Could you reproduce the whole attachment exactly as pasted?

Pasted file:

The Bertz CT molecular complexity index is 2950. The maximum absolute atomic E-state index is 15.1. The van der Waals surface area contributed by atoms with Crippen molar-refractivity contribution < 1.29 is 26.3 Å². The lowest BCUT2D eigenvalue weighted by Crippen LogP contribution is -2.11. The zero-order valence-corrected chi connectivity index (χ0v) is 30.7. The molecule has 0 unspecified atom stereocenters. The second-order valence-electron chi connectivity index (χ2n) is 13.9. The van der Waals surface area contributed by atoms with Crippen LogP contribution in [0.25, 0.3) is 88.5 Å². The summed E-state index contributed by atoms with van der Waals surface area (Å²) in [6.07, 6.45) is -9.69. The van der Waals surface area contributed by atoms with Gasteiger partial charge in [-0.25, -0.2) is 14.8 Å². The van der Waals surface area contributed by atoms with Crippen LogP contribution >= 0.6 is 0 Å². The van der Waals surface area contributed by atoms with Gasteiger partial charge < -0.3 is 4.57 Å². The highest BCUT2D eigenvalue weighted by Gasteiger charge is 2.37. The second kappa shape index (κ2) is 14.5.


The Bertz CT molecular complexity index is 2950. The maximum absolute atomic E-state index is 15.1. The van der Waals surface area contributed by atoms with Crippen molar-refractivity contribution < 1.29 is 26.3 Å². The lowest BCUT2D eigenvalue weighted by Crippen LogP contribution is -2.11. The zero-order valence-corrected chi connectivity index (χ0v) is 30.7. The molecule has 0 unspecified atom stereocenters. The second-order valence-electron chi connectivity index (χ2n) is 13.9. The van der Waals surface area contributed by atoms with Crippen LogP contribution in [0.25, 0.3) is 88.5 Å². The summed E-state index contributed by atoms with van der Waals surface area (Å²) in [6.07, 6.45) is -9.69. The van der Waals surface area contributed by atoms with Gasteiger partial charge in [-0.25, -0.2) is 14.8 Å². The van der Waals surface area contributed by atoms with Crippen LogP contribution >= 0.6 is 0 Å². The van der Waals surface area contributed by atoms with Gasteiger partial charge < -0.3 is 4.57 Å². The highest BCUT2D eigenvalue weighted by Gasteiger charge is 2.37. The second kappa shape index (κ2) is 14.5.